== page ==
In conclusion, the perspectives are quite grim for the Spanish economy. Whoever the winner is in tomorrow's election, he shoul start working on minimizing the damage and getting the economy on the growth path as soon as possible. And if they use some real figures and hard data, that task will be much easier.

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martes, marzo 04, 2008

differences between home and exchange schools

It has taken a bit long for me to write, because I wanted to post a long, researched article on the differences between home and exchange schools during an MBA. I am enjoying every moment of my time here in New York (who wouldn't!), and I strongly recommend the experience to anybody who is doing an MBA with an international profile. Here is how being abroad compared with my home London Business School:

- since I've accepted a job offer, I can focus on my academics, extra-academics, and the city itself!! This clears your mind from worries, and your schedule from the time-consuming job search. Coming on exchange is a decision that should be meditated (since it's to be taken around march of your 1st year), but if you think you'll get a job offer from your internship, or from the october milkround, go ahead!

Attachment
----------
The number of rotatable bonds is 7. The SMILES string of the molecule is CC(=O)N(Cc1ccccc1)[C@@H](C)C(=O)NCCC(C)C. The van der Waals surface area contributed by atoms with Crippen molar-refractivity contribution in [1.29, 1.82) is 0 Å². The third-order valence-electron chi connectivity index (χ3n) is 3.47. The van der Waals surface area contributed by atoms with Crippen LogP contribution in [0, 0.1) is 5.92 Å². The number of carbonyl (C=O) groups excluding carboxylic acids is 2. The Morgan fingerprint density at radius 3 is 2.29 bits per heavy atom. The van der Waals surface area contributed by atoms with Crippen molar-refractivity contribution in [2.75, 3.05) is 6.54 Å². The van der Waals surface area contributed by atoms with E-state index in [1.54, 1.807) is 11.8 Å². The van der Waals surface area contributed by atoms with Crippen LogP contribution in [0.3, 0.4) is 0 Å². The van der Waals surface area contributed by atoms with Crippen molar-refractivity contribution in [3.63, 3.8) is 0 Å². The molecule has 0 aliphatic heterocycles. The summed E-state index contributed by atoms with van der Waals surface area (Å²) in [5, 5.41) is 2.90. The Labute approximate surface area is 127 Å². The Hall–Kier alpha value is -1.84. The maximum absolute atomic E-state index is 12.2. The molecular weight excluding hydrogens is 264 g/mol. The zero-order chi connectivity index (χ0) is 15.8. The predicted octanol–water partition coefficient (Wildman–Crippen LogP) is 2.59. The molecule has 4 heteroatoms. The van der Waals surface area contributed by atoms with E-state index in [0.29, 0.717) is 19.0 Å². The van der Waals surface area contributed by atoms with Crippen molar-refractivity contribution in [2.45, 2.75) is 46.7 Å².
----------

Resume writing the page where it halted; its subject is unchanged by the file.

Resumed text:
- if you take a look at the euro-dollar exchange rate (and bearing in mind that my future salary is in euros!), you'll see why every time Bernanke goes out there and cuts interest rates, I smile...

- New York's weather is different than London's. It doesn't rain so much (although we've had some snow). It's also colder here (but you can easily solve that by wearing another layer, or turning on the heating).

Now, the US MBA experience is a bit different from the European MBA experience. US schools, in general (and God knows I should not generalize, but you can look at the BusinessWeek's rankings to contrast this). For starters, my impression is that students are much younger (maybe it's me who is feeling older in my 2nd year?). Also, they have less business experience, which makes class discussions less rich (still, American students tend to compensate this by being more outspoken). Also, even though there are a few Spaniards, Italians, and French among the students, there tends to be less diversity than at LBS.